This past weekend, Lauren and I went on a pumpkin search at a
local farm here in Illinois. After a nice (yet not so healthy)
snack of freshly made apple cider donuts and local fresh apple
cider, we embarked on our journey through the corn maze to the
secret pumpkin patch where we continued our hunt for the perfect
pumpkin! As the day progressed and the sun shined in all its glory,
we realized we needed some water, so we paused the great pumpkin
hunt to stock up and refill with some high quality H20!
Who knew that we would need to rehydrate on a little pumpkin
search!? I guess that keeping hydrated is key to finding a great
pumpkin. So, after filling up on water, we continued on our quest
only to find pumpkin fudge instead! I guess supplementing with
water doesn't help with finding the perfect pumpkin, but pumpkin
fudge (in moderation) is a nice treat!
This leads me to supplementation, another skill that is built
and added to our doctor's toolkit here at NUHS. According to the
Oxford dictionary, in general terms, to supplement is to enhance or
complete something where a deficiency exists. In naturopathic
terms, administering supplements acts in the very same way for
Supplementation can include a simple saline solution, water or
electrolytes for someone who is dehydrated (on a pumpkin hunt),
vitamins, amino acids or a combination of any of the building
blocks, enzymes, cofactors...well, you get the idea...for any
deficiency in a human being.
Just a few of the conditions that we treat with supplementation
Our supplementation training begins very early in our
biochemistry classes with Dr. McRae, through our clinical
experience training with simulated patients and practice cases
until we reach the naturopathic clinic as interns. We learn the
various methods of administering a supplement to achieve the
greatest efficacy from the dose, whether orally, topically, or
Through the appropriate use of supplementation, we can help our
patients correct imbalances while incorporating and restoring the
basic determinants for healthy living. Ideally, once our patients
are returned to a basis for health, we will no longer need to
supplement as their diet, lifestyle and habits can help them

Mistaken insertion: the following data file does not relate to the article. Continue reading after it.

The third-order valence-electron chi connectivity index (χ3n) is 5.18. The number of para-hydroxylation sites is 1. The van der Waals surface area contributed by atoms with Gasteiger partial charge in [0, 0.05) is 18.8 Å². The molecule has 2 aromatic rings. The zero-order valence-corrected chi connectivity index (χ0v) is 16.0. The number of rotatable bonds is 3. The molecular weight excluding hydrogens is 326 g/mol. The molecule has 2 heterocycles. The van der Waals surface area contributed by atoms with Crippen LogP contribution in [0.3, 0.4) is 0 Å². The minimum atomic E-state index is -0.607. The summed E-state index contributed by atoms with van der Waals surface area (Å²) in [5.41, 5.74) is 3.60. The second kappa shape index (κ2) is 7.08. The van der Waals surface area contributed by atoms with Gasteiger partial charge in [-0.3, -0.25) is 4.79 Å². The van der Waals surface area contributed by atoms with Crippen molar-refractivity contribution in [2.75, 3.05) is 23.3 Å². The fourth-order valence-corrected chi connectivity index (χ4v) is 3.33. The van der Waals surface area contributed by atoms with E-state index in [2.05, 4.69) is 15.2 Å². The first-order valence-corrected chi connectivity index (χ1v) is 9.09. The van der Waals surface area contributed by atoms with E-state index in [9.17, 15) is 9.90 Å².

maintain a healthy state of living. For those who need
supplementation, a properly trained naturopathic intern and doctor
can provide the proper supplementation at the proper dose to help
our patients be their healthiest!
The autumn finally settled in here in Illinois this past week
with crisp mornings and warm days. The trees have shifted in color
just a bit on their topmost branches and I expect that we will see
the full blossoming of autumn in the next two or three weeks.
This week I'll talk a bit about botanical medicine and our
skillset that is developed both in our botanical medicine courses
as well as in clinical practice. Botanicals are powerful tools in
the naturopathic doctor's toolbox; proper instruction, use and
avoidance are necessary to effectively help others with this form
of our eclectic approach to medicine.
LaKisha Brandon (9th Tri), Darius Lembert (10th Tri), and
Joclyn Davis (9th Tri)
formulating and dispensing a custom tincture from our clinic
My definition of botanical medicine is using plants and their
constituent chemicals to help others heal. To that end we have a
series of four botanical medicine courses before and during our
clinical rotations here at NUHS to prepare us as new practitioners
out in practice.
Dr. Lorinda Sorensen and Dr. Fraser Smith (Dean of Naturopathic
Medicine) guide our ND students skillfully through this course
sequence in a way that prepares our future docs with a wealth of